Federal banking agencies will exercise discretion to not take enforcement action against banks or asset managers lending to investment fund-controlled companies under certain conditions, the federal banking agencies said Friday.
In issuing its “no action” statement, the Federal Deposit Insurance Corp. (FDIC), Federal Reserve and Office of the Comptroller of the Currency (OCC) said the statement applies to “fund complex-controlled portfolio companies” – those whose voting shares equal at least 10% owned by an investment fund and its sponsor – whose fund complex acquires enough shares in a bank to be considered an insider under Regulation O.
The agencies also indicated that amendments to Reg O are being considered by the Fed to address the issue of “control” by institutions.
“Banks have indicated that the treatment of fund complex-controlled portfolio companies as ‘related interests’ under Regulation O could require the sudden and disruptive unwinding of substantial pre-existing lending relationships and reduce credit availability to a wide swath of financial and non-financial companies,” the agencies said in the statement.
The statement notes that the agencies will exercise discretion in not bringing enforcement actions against asset managers and institutions for extensions of credit that would otherwise violate Reg O, provided the asset managers and institutions satisfy certain conditions designed to ensure that there is a lack of control by the asset manager over the institution. In addition, the agencies said they would not take action against institutions for failure to report extensions of credit that would otherwise violate Regulation O but are covered by the no-action position.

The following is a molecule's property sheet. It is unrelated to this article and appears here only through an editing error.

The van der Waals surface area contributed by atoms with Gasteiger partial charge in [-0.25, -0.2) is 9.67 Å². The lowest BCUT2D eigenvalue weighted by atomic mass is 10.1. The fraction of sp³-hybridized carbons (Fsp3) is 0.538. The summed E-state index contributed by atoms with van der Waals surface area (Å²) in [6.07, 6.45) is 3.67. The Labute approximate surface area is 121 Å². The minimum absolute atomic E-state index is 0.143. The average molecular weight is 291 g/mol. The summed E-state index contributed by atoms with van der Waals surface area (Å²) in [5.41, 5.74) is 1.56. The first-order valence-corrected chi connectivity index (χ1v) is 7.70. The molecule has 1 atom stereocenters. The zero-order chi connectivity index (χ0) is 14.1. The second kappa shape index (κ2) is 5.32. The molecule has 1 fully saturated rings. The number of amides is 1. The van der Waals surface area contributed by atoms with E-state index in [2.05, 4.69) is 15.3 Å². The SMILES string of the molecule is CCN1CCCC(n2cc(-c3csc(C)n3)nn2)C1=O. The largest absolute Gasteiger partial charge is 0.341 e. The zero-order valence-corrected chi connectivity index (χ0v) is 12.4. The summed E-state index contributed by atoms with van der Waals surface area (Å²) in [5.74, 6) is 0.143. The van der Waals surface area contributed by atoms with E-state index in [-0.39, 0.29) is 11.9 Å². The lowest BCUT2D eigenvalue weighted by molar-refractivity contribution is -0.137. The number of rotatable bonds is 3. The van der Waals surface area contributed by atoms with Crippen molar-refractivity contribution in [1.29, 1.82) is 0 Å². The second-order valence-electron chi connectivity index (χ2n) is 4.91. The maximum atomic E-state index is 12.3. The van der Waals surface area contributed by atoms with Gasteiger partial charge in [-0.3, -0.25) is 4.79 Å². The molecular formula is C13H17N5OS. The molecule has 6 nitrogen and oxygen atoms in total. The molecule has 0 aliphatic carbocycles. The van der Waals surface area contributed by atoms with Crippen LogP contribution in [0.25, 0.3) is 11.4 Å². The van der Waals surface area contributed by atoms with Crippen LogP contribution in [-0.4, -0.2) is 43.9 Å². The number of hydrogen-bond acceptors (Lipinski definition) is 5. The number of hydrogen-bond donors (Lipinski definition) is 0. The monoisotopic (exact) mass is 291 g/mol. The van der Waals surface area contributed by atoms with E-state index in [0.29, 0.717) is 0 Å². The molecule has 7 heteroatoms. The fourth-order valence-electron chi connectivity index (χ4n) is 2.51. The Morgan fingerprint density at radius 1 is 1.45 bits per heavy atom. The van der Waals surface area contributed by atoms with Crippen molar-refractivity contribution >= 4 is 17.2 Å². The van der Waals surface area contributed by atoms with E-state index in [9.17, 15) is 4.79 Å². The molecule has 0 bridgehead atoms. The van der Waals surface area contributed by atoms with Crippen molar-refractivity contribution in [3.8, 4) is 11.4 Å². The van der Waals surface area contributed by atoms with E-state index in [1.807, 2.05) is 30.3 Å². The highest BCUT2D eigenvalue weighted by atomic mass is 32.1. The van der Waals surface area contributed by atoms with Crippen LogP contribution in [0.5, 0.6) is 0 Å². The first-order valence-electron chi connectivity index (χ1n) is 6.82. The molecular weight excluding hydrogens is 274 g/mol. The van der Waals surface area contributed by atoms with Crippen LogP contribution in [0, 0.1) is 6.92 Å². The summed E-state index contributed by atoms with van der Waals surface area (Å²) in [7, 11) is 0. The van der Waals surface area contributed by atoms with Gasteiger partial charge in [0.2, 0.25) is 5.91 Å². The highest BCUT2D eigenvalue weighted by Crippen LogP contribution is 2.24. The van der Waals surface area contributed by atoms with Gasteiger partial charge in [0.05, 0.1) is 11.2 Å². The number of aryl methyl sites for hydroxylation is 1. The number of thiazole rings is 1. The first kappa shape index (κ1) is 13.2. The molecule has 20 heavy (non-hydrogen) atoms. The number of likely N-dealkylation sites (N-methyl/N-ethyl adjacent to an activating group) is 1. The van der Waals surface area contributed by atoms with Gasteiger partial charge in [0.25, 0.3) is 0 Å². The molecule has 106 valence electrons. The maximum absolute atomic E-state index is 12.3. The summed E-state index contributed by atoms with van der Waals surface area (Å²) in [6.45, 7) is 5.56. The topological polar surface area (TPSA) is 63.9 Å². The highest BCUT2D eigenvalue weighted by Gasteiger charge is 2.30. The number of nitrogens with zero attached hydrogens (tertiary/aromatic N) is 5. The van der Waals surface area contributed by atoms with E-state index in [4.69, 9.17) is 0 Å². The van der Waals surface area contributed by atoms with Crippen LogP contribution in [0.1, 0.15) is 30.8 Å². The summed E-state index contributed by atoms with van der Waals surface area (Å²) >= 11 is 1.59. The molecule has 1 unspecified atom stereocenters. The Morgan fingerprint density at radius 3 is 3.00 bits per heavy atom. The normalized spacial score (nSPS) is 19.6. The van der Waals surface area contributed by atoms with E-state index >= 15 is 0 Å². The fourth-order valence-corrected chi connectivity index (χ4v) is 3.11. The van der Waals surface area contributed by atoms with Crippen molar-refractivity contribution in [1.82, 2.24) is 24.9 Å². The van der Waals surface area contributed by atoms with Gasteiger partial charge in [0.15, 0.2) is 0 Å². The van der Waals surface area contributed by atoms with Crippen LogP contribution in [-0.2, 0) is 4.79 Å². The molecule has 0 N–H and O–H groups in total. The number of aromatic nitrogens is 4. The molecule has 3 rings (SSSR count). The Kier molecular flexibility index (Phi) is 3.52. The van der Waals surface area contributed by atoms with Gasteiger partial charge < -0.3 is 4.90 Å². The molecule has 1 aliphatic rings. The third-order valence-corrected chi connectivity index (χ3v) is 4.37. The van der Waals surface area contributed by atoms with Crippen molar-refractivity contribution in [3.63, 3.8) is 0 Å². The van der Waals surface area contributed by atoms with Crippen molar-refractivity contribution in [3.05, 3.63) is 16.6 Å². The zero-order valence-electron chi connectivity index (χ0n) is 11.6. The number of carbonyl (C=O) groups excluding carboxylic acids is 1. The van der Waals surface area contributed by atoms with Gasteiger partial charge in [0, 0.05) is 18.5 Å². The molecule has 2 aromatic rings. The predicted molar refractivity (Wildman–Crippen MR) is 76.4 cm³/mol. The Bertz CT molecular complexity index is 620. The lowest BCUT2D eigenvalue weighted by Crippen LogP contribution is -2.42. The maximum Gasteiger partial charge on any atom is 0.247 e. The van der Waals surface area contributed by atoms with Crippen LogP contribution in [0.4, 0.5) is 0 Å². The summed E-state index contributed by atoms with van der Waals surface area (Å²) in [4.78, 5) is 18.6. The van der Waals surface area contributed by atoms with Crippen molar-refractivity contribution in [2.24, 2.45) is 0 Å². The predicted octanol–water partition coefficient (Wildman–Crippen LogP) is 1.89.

According to the agencies’ statement, Reg O places quantitative limits and qualitative restrictions on extensions of credit by depository institutions to executive officers, directors, principal shareholders, and “related interests of such persons.” “The popularity of mutual funds, exchange-traded funds, and similar index-based investment products has resulted in several large asset management companies becoming principal shareholders of a number of institutions, and has triggered the Regulation O presumption of control of a related interest over an increasing number of companies in the asset managers’ portfolios,” the agencies said.